Getting to the veterans while they are both willing and able to tell their stories. Many vets don’t discuss their experiences at all when they are younger. World War II vets mostly began to talk about it 40 years afterward. It’s now 40-50 years after Vietnam and those guys are now starting to talk.

The youngest Vietnam vets are going to be in their 60s now, and then there are guys in their 70s and 80s. Now is the time to capture them. Ideally you want to interview vets right when they come back home. But many of those who went to Iraq and Afghanistan haven’t yet processed their experience enough to talk to us about it.

Your current focus on Vietnam veterans has manifested in more than 100 interviews, a book project and public presentations. Are their stories similar or distinct? 

I had a lot of stories that don’t usually make it into published works. Most books on Vietnam are about combat, because that’s what sells. My own projects include that, but what about everyone else? Most people who went to Vietnam were something other than combat infantry, including engineers, truck drivers, military police, medical personnel and others, and they saw and did all sorts of things that tend not to make it into the books, but add depth and perspective to the larger story.          

As a historian, the important thing I’m doing is getting these interviews recorded. Once preserved, people hundreds of years from now can still access it. That’s the really cool part of it for me.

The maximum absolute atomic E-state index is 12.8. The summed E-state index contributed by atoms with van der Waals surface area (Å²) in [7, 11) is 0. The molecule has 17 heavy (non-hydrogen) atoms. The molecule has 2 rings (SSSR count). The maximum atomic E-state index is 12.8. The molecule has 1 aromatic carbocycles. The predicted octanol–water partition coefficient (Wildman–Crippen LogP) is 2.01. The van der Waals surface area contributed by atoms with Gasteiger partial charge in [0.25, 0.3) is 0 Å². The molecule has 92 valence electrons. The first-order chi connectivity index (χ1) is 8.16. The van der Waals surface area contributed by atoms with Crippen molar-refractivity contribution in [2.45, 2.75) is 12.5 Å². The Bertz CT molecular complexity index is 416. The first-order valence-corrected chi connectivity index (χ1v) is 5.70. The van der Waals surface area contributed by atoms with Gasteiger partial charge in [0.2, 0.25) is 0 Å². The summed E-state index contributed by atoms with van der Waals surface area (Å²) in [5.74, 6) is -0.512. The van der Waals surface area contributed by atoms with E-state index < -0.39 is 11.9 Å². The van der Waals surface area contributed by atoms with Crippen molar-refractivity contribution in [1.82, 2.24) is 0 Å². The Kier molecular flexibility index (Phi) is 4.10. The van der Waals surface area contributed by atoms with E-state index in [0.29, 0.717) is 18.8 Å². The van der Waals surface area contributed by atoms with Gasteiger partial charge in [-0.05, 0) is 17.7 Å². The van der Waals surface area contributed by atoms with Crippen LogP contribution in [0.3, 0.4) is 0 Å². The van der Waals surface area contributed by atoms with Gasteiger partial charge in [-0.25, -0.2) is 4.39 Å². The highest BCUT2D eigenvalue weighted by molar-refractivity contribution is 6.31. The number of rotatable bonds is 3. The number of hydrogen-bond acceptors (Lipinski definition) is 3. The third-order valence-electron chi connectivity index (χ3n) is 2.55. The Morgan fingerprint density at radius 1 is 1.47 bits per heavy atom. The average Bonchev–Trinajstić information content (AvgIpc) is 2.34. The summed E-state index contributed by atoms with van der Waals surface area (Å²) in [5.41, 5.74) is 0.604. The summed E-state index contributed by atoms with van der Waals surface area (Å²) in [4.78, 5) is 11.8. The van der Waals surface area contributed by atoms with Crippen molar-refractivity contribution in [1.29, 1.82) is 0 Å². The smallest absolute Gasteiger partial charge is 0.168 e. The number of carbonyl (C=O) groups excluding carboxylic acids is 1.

Another goal of your work with Vietnam veterans has been to help dispel stereotypes. What do you hope people learn?

The issues of race, drug use and war crimes grabbed a lot of headlines during the Vietnam War and gave the public a perception that these were widespread. All of these do appear in some interviews, but are a much smaller part of the experiences of most Vietnam vets than people assume.

There’s also the general assumptions that being enrolled in college kept you out of the draft, and that the working-class guys got sent to the front lines of combat while the “fortunate sons” of the wealthy or influential were kept out of harm’s way. But deferments were temporary, and plenty of college guys were drafted, and people from all walks of life found themselves in all sorts of situations.

What I’ve learned is that your experience depended mostly on what year of the war you went into the service, what your assignment was, where you were based and something as simple as what day you were in or out of the field.

“My Year in Vietnam” has been ongoing since September and will continue at least into April. Did you expect so many participants to come forward?

We had a tremendous response, enabling us to put together 10 panels, each featuring three veterans with something in common: the time or location they served, or military branch, for example.


My Year in Vietnam
Vietnam Veterans Share Their Stories

All presentations are free and open to the public at 7 p.m. in the DeVos Center, Loosemore Auditorium, unless otherwise indicated.  

• December 3 After Tet, 1968-69: Ron Howell, Dennis Bassett, Tom Sibley

• January 9 With the Marines: Ron Oakes, Rich Jakubczak, Jim VandenBosch

• Week of Jan. 27, 2014 With the Calvary: Barry McAlpine, Mike McGregor, Rich Dorsey
(at Gerald R. Ford Presidential Museum)

• February 18 Odd Job Men: Jim Dykstra, Rex Greenawalt, David Guevara

• March 18 Cambodia and Ripcord, 1970: Al Walker, Bob Anderson, Jeff Wilcox (at Aquinas College Donnelly Center)

• April 9 Vietnamization and Withdrawal: Joe Lange, Alan Vande Vusse, Gabe Hudson

Details at www.gvsu.edu/vethistory.



 

Page last modified March 14, 2014